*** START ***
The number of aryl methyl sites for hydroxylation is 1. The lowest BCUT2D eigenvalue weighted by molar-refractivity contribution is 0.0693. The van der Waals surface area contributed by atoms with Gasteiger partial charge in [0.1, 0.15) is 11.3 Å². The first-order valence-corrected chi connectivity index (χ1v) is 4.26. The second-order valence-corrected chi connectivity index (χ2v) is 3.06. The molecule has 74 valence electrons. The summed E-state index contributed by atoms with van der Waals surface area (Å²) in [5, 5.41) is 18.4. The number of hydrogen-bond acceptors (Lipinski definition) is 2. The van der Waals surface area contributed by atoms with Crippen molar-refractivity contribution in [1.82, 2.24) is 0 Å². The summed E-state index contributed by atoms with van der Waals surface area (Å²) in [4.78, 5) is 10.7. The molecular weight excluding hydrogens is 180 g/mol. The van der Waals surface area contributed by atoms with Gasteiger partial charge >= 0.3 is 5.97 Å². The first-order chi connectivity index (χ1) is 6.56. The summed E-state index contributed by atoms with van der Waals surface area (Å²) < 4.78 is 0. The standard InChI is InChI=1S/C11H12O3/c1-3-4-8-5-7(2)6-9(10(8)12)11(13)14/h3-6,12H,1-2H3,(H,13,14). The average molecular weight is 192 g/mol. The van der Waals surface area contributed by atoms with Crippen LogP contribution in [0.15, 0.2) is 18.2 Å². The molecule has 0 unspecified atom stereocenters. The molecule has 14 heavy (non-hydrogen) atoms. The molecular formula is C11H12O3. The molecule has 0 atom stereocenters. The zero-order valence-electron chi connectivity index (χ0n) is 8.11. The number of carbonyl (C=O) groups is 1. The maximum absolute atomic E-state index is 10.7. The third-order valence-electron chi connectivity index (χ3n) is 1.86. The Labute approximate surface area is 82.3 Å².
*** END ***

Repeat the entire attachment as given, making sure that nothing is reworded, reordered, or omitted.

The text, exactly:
The number of aryl methyl sites for hydroxylation is 1. The lowest BCUT2D eigenvalue weighted by molar-refractivity contribution is 0.0693. The van der Waals surface area contributed by atoms with Gasteiger partial charge in [0.1, 0.15) is 11.3 Å². The first-order valence-corrected chi connectivity index (χ1v) is 4.26. The second-order valence-corrected chi connectivity index (χ2v) is 3.06. The molecule has 74 valence electrons. The summed E-state index contributed by atoms with van der Waals surface area (Å²) in [5, 5.41) is 18.4. The number of hydrogen-bond acceptors (Lipinski definition) is 2. The van der Waals surface area contributed by atoms with Crippen molar-refractivity contribution in [1.82, 2.24) is 0 Å². The summed E-state index contributed by atoms with van der Waals surface area (Å²) in [4.78, 5) is 10.7. The molecular weight excluding hydrogens is 180 g/mol. The van der Waals surface area contributed by atoms with Gasteiger partial charge >= 0.3 is 5.97 Å². The first-order chi connectivity index (χ1) is 6.56. The summed E-state index contributed by atoms with van der Waals surface area (Å²) < 4.78 is 0. The standard InChI is InChI=1S/C11H12O3/c1-3-4-8-5-7(2)6-9(10(8)12)11(13)14/h3-6,12H,1-2H3,(H,13,14). The average molecular weight is 192 g/mol. The van der Waals surface area contributed by atoms with Crippen LogP contribution in [0.15, 0.2) is 18.2 Å². The molecule has 0 unspecified atom stereocenters. The molecule has 14 heavy (non-hydrogen) atoms. The molecular formula is C11H12O3. The molecule has 0 atom stereocenters. The zero-order valence-electron chi connectivity index (χ0n) is 8.11. The number of carbonyl (C=O) groups is 1. The maximum absolute atomic E-state index is 10.7. The third-order valence-electron chi connectivity index (χ3n) is 1.86. The Labute approximate surface area is 82.3 Å².